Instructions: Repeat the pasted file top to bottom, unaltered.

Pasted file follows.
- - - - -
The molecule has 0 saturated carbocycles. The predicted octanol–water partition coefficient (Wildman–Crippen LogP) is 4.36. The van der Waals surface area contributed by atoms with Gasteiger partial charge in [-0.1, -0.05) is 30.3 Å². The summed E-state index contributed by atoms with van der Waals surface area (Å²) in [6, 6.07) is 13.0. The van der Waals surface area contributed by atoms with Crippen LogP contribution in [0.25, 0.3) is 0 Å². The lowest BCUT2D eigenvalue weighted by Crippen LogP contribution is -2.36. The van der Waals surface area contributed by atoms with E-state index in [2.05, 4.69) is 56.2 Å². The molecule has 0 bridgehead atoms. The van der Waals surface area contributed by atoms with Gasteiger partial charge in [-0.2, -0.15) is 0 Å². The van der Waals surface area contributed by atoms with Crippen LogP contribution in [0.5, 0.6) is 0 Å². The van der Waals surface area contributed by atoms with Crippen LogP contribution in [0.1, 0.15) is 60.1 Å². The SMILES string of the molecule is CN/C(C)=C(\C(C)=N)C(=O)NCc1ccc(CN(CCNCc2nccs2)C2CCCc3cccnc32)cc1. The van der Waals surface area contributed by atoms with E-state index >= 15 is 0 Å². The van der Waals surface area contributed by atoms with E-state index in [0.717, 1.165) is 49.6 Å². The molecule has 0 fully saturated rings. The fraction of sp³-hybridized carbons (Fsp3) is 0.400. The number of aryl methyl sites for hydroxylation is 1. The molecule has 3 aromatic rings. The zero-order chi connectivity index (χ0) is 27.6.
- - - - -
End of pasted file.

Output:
The molecule has 0 saturated carbocycles. The predicted octanol–water partition coefficient (Wildman–Crippen LogP) is 4.36. The van der Waals surface area contributed by atoms with Gasteiger partial charge in [-0.1, -0.05) is 30.3 Å². The summed E-state index contributed by atoms with van der Waals surface area (Å²) in [6, 6.07) is 13.0. The van der Waals surface area contributed by atoms with Crippen LogP contribution in [0.25, 0.3) is 0 Å². The lowest BCUT2D eigenvalue weighted by Crippen LogP contribution is -2.36. The van der Waals surface area contributed by atoms with E-state index in [2.05, 4.69) is 56.2 Å². The molecule has 0 bridgehead atoms. The van der Waals surface area contributed by atoms with Gasteiger partial charge in [-0.2, -0.15) is 0 Å². The van der Waals surface area contributed by atoms with Crippen LogP contribution in [0.5, 0.6) is 0 Å². The van der Waals surface area contributed by atoms with Crippen LogP contribution in [0.1, 0.15) is 60.1 Å². The SMILES string of the molecule is CN/C(C)=C(\C(C)=N)C(=O)NCc1ccc(CN(CCNCc2nccs2)C2CCCc3cccnc32)cc1. The van der Waals surface area contributed by atoms with E-state index >= 15 is 0 Å². The van der Waals surface area contributed by atoms with E-state index in [0.717, 1.165) is 49.6 Å². The molecule has 0 fully saturated rings. The fraction of sp³-hybridized carbons (Fsp3) is 0.400. The number of aryl methyl sites for hydroxylation is 1. The molecule has 3 aromatic rings. The zero-order chi connectivity index (χ0) is 27.6.